Yavli Launches Its Ad-Blocking Solution As Publishers Push For New Strategies

yavliYavli joined the emerging fray of ad-blocking technology solutions for publishers with its public launch on Wednesday, following an 18-month stealth period.

Its technology gives users who have downloaded an ad blocker sponsored content suggestions. If the user clicks on the piece of sponsored material, the publisher charges the brand.

“The idea behind it is simple,” said Yavli co-founder and CEO Tom Yeomans in an email to AdExchanger. “Ad-block users love to consume content, not ads.”

The solution assumes audiences will support branded content if it’s something they’ve explicitly chosen to see. Yeomans declined to detail how the patent-pending tech works.

“Marketers aren't really factoring in the percentage of their target audience that are unreachable due to ad blockers,” Yeomans said. And while Yavli’s 100 or so beta publishers haven’t released specific figures, Yeomans said the solution has accounted for revenue “well into the seven figures.”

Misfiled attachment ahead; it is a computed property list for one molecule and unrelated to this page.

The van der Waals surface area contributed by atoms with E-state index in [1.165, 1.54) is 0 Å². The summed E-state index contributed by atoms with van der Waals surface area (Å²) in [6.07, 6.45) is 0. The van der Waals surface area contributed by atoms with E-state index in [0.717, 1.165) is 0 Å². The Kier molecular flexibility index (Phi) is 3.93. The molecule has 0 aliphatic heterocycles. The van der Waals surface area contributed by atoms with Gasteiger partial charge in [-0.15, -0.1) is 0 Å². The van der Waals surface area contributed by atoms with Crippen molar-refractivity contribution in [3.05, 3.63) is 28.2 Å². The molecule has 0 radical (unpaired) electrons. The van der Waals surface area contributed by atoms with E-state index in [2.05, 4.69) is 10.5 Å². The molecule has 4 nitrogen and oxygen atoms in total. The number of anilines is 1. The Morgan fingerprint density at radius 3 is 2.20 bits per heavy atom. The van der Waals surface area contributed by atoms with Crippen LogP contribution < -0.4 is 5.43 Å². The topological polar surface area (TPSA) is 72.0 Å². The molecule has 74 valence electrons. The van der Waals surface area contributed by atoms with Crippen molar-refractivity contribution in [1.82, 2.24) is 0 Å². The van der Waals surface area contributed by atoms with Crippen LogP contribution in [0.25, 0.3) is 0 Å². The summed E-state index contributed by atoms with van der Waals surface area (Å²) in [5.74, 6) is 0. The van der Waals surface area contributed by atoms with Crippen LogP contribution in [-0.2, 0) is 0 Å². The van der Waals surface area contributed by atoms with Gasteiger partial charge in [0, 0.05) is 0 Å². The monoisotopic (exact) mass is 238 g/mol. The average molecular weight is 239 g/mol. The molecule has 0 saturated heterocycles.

One company that’s been involved in the beta test is Publir, which manages editorial and marketing content for a portfolio of publishers.

“The publishers we represent have growing ad-blocker audiences that are highly vocal,” said Josh Varanelli, Publir’s director of ad operations. “We needed a solution that monetized these visitors effectively without creating an attritional experience, and it works.”

As other publisher-side ad-block solutions have proposed, the key is to rethink the user relationship, not to overpower the technology behind ad blocking. Yavli, for instance, can recognize a site visitor with ad block downloaded to his or her browser, but accepts that as a legitimate user choice.

Ultimately, a poor online experience is the real enemy, not ad blocking itself.

Other emerging ad-block countermeasures take a more brute force approach, encrypting ads so they can’t be recognized by ad blockers. But companies like Adblock Plus, which produces the world’s most popular ad-blocking software, have all the leverage – meaning a legion of tech-savvy followers who attack sites that punish ad-block users.

Yeomans is hoping that publishers adopting solutions like his – and other newcomers to the market such as Sourcepoint – fall into a new category, where the rights of ad-block users are respected without sacrificing reliable ad revenue.

 


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